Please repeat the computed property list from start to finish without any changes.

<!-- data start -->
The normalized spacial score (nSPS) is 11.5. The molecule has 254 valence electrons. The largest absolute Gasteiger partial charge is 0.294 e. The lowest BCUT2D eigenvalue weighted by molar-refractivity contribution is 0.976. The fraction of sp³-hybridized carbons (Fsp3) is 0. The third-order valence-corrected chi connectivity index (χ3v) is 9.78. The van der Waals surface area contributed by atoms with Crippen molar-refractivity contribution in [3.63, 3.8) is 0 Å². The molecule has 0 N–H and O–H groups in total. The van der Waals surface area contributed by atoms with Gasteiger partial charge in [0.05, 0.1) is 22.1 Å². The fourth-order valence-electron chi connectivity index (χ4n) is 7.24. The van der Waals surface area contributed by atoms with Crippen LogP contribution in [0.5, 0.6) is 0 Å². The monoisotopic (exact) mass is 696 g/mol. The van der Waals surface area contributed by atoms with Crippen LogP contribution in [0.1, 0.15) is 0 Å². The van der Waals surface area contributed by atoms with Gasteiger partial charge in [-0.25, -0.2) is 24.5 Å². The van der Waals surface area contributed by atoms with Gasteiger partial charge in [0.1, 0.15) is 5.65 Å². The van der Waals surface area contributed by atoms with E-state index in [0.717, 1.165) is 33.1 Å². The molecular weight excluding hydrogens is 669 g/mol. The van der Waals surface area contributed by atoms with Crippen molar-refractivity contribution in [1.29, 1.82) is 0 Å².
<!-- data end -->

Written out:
The normalized spacial score (nSPS) is 11.5. The molecule has 254 valence electrons. The largest absolute Gasteiger partial charge is 0.294 e. The lowest BCUT2D eigenvalue weighted by molar-refractivity contribution is 0.976. The fraction of sp³-hybridized carbons (Fsp3) is 0. The third-order valence-corrected chi connectivity index (χ3v) is 9.78. The van der Waals surface area contributed by atoms with Crippen molar-refractivity contribution in [3.63, 3.8) is 0 Å². The molecule has 0 N–H and O–H groups in total. The van der Waals surface area contributed by atoms with Gasteiger partial charge in [0.05, 0.1) is 22.1 Å². The fourth-order valence-electron chi connectivity index (χ4n) is 7.24. The van der Waals surface area contributed by atoms with Crippen LogP contribution in [0.5, 0.6) is 0 Å². The monoisotopic (exact) mass is 696 g/mol. The van der Waals surface area contributed by atoms with Crippen LogP contribution in [0.1, 0.15) is 0 Å². The van der Waals surface area contributed by atoms with Gasteiger partial charge in [-0.25, -0.2) is 24.5 Å². The van der Waals surface area contributed by atoms with Gasteiger partial charge in [0.1, 0.15) is 5.65 Å². The van der Waals surface area contributed by atoms with E-state index in [0.717, 1.165) is 33.1 Å². The molecular weight excluding hydrogens is 669 g/mol. The van der Waals surface area contributed by atoms with Crippen molar-refractivity contribution in [1.29, 1.82) is 0 Å².